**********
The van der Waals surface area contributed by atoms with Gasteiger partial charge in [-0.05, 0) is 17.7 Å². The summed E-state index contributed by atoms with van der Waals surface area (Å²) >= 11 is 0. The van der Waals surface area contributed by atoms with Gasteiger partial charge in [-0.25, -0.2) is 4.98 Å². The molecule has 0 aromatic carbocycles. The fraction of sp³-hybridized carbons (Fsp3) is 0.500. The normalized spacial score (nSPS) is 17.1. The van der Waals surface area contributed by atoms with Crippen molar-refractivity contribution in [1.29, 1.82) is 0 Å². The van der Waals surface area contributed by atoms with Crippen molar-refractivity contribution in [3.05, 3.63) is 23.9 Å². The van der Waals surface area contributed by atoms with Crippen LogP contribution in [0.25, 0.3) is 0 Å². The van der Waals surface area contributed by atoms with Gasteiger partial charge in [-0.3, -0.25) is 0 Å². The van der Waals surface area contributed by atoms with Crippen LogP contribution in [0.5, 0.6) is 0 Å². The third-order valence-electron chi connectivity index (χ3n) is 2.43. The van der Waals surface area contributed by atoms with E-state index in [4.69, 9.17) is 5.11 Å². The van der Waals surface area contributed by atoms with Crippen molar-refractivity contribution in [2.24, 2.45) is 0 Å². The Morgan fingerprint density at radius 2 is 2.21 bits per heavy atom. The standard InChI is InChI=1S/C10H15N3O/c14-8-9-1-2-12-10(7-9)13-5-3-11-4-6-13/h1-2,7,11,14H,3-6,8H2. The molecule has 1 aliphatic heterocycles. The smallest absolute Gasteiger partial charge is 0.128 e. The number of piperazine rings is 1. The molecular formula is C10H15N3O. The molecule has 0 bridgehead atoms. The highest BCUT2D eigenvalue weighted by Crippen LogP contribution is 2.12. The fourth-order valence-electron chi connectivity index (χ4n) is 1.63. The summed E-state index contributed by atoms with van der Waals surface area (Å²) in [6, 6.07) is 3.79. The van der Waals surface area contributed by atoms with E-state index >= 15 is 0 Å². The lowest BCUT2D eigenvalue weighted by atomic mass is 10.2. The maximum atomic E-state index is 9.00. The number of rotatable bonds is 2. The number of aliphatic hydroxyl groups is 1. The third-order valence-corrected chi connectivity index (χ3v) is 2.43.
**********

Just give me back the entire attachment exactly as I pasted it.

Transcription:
The van der Waals surface area contributed by atoms with Gasteiger partial charge in [-0.05, 0) is 17.7 Å². The summed E-state index contributed by atoms with van der Waals surface area (Å²) >= 11 is 0. The van der Waals surface area contributed by atoms with Gasteiger partial charge in [-0.25, -0.2) is 4.98 Å². The molecule has 0 aromatic carbocycles. The fraction of sp³-hybridized carbons (Fsp3) is 0.500. The normalized spacial score (nSPS) is 17.1. The van der Waals surface area contributed by atoms with Crippen molar-refractivity contribution in [1.29, 1.82) is 0 Å². The van der Waals surface area contributed by atoms with Crippen molar-refractivity contribution in [3.05, 3.63) is 23.9 Å². The van der Waals surface area contributed by atoms with Crippen LogP contribution in [0.25, 0.3) is 0 Å². The van der Waals surface area contributed by atoms with Gasteiger partial charge in [-0.3, -0.25) is 0 Å². The van der Waals surface area contributed by atoms with Crippen LogP contribution in [0.5, 0.6) is 0 Å². The third-order valence-electron chi connectivity index (χ3n) is 2.43. The van der Waals surface area contributed by atoms with E-state index in [4.69, 9.17) is 5.11 Å². The van der Waals surface area contributed by atoms with Crippen molar-refractivity contribution in [2.24, 2.45) is 0 Å². The Morgan fingerprint density at radius 2 is 2.21 bits per heavy atom. The standard InChI is InChI=1S/C10H15N3O/c14-8-9-1-2-12-10(7-9)13-5-3-11-4-6-13/h1-2,7,11,14H,3-6,8H2. The molecule has 1 aliphatic heterocycles. The smallest absolute Gasteiger partial charge is 0.128 e. The number of piperazine rings is 1. The molecular formula is C10H15N3O. The molecule has 0 bridgehead atoms. The highest BCUT2D eigenvalue weighted by Crippen LogP contribution is 2.12. The fourth-order valence-electron chi connectivity index (χ4n) is 1.63. The summed E-state index contributed by atoms with van der Waals surface area (Å²) in [6, 6.07) is 3.79. The van der Waals surface area contributed by atoms with E-state index >= 15 is 0 Å². The lowest BCUT2D eigenvalue weighted by atomic mass is 10.2. The maximum atomic E-state index is 9.00. The number of rotatable bonds is 2. The number of aliphatic hydroxyl groups is 1. The third-order valence-corrected chi connectivity index (χ3v) is 2.43.